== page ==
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Dominic Tiano: Recapping the Sherwin-Williams NHL/CHL Top Prospects Game

Editor’s note- Dominic Tiano traveled to Quebec City for the 2017 CHL Top Prospects Game and filed this report on some of the top players for the 2017 NHL Entry Draft in Chicago this coming June. Thanks to Dom for putting his thoughts down and let us echo the support for the people of Quebec and everyone affected by the tragedy there.- KL

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Let me start off by saying that I am deeply saddened by the shootings late Sunday evening at a Quebec City Mosque. There was a division among the ranks whether the game should proceed. After increased security and assurances from Quebec City Police, and meeting with the players and their families Monday morning, Canadian Hockey League Commissioner David Branch said the game would be a go.
Our thoughts remain with the families that lost loved ones and those still battling in hospital.
Before we get to the game, let’s look at some of the testing that took place on Sunday (From the CHL press release).

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Turning the attention to the 2017 NHL draft

The Scouting Post has relocated to the heart of USHL territory in the past 30 days and in light of the completion of the recent World Jr. Championship, we figured it’s about time to start shining some light on some of the players who might be of interest not just to Bruins fans, but anyone who has an interest in the annual NHL draft.

(Editor’s note- because of my work as a scout with the Red Line Report and Moncton Wildcats of the QMJHL, there are some limitations to what I can put out on this blog. Those who remember my 2010 and 2011 Bruins Draft Watch projects probably remember the level of detail and the wide breadth of coverage. Sorry about that, folks- but the hope is that this can point you in a solid direction to go out and do some research on your own.)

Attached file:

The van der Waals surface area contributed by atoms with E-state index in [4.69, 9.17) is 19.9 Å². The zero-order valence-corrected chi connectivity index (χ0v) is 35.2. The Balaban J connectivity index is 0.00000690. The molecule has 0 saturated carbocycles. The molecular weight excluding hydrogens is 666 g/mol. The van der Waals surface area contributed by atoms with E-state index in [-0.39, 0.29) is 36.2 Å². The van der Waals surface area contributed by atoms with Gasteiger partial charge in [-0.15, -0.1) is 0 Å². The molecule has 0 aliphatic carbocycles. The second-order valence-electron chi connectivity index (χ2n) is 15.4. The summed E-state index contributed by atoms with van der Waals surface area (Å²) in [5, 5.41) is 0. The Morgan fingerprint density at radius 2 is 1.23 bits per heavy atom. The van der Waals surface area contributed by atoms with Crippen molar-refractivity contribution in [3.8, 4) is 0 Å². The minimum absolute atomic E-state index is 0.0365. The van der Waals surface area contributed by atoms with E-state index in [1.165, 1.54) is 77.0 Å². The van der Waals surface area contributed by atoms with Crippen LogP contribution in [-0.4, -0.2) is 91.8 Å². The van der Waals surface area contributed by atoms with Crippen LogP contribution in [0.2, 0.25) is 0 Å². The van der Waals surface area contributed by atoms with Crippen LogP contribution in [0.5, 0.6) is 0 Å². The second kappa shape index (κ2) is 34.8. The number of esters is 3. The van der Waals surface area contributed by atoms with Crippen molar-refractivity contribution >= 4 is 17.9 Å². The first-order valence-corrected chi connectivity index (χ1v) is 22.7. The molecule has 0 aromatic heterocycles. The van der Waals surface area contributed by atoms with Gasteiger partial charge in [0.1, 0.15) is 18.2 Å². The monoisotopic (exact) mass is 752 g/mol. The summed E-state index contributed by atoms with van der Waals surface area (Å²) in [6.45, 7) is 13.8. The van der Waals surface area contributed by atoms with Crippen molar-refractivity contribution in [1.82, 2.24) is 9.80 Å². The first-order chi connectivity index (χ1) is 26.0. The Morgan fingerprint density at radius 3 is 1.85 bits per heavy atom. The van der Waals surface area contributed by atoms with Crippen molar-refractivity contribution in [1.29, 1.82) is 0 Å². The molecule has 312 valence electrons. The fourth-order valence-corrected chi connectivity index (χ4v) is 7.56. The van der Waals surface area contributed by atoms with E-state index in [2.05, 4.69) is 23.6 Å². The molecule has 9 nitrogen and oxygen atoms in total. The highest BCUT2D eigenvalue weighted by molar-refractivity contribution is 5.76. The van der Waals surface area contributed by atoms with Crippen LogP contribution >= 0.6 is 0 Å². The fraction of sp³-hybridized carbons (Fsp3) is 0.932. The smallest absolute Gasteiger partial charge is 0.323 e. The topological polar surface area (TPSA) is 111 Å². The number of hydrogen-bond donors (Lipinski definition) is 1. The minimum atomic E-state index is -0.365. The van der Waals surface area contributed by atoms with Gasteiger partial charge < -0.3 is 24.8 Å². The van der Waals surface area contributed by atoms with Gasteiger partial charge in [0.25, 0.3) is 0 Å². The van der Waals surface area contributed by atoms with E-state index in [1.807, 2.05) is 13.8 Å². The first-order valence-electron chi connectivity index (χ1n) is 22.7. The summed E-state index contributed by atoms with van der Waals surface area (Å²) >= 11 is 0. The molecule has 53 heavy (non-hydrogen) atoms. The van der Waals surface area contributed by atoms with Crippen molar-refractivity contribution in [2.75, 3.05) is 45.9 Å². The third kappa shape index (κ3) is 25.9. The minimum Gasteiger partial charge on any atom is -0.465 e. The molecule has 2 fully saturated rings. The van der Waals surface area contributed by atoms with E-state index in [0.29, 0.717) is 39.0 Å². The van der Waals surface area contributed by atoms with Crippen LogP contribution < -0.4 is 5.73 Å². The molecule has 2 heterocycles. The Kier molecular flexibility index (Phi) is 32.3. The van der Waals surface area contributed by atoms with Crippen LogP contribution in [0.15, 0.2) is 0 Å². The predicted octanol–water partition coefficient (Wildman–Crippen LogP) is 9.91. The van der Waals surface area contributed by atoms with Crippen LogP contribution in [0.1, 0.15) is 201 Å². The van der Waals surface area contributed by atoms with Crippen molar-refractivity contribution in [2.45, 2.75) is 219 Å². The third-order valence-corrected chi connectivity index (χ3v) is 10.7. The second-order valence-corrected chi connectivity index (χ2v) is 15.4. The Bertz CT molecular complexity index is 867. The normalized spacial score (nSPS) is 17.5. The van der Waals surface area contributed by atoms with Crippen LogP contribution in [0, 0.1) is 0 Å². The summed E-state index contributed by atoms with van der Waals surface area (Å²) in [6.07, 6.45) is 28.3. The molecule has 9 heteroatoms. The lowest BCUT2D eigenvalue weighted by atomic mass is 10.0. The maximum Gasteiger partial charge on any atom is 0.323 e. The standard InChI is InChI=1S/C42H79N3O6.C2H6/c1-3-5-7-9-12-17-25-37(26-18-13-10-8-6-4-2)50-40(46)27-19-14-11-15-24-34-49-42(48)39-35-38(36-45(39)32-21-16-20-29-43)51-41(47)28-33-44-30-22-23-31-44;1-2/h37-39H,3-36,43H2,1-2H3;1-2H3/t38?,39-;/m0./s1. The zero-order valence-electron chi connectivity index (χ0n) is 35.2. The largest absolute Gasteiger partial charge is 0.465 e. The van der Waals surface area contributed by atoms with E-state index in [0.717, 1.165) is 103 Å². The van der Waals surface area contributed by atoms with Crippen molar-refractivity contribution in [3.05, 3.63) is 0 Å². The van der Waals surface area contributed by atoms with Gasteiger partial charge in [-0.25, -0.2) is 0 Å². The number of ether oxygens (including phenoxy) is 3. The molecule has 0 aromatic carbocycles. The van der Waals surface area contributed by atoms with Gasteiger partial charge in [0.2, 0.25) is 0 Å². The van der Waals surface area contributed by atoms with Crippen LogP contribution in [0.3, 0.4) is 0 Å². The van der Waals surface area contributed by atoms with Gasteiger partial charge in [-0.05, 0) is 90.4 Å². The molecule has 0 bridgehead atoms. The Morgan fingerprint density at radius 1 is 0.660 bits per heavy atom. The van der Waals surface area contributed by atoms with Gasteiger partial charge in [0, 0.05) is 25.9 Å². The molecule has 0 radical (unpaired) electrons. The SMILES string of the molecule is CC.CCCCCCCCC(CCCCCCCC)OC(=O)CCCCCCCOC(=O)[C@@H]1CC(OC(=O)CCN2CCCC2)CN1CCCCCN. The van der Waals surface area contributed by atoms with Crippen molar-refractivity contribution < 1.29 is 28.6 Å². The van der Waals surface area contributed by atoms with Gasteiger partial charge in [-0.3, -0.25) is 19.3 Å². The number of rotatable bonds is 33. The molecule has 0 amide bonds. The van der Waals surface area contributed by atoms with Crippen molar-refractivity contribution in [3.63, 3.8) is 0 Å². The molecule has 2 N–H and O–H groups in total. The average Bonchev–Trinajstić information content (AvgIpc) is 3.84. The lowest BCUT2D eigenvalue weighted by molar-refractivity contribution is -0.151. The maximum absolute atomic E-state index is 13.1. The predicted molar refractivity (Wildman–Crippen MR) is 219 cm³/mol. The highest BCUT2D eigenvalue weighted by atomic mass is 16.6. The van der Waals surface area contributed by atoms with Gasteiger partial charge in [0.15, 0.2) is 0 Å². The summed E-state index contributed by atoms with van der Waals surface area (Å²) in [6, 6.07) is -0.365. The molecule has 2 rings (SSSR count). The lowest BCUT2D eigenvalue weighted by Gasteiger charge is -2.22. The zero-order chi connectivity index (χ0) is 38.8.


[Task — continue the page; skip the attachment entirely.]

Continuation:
2017 NHL draft summary

In talking to multiple scouts and NHL front office members and insiders, the June draft being held in Chicago, is not particularly strong or deep when compared to recent years. At the top of this year’s class are a couple of forwards- Nolan Patrick (recently returned from injury) and Swiss assassin Nico Hischier, who dazzled at the WJC after being this blog’s favorite forward at last April’s U18 championship in Grand Forks. A pair of Scandinavian defensemen in Sweden’s Timothy Liljegren and Finnish all-around guy Juuso Välimäki could be the class of the blue line in 2017. However, the goaltending position is among the deepest and most promising in years, particularly among American puck stoppers- BU’s Jake Oettinger (by way of Lakeland, Minn.) Keith Petruzzelli (Wilbraham, Mass.) and Cayden Primeau (Voorhees, N.J.) are all big, athletic and have high-end NHL potential.

All in all, even if the projections for this draft class aren’t great- there will be eventual  NHL stars to be had, so teams have a chance to accomplish their due diligence and find those values and bargains- they’re out there.

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Bruins prospect update 12/27/2016: 2017 WJC- McAvoy leads the way

The 2017 World Junior (Under-20) Championship started on Dec. 26 in Toronto and Montreal for Groups A & B in the round robin portion of the annual NHL prospect extravaganza that will run into the first week of January.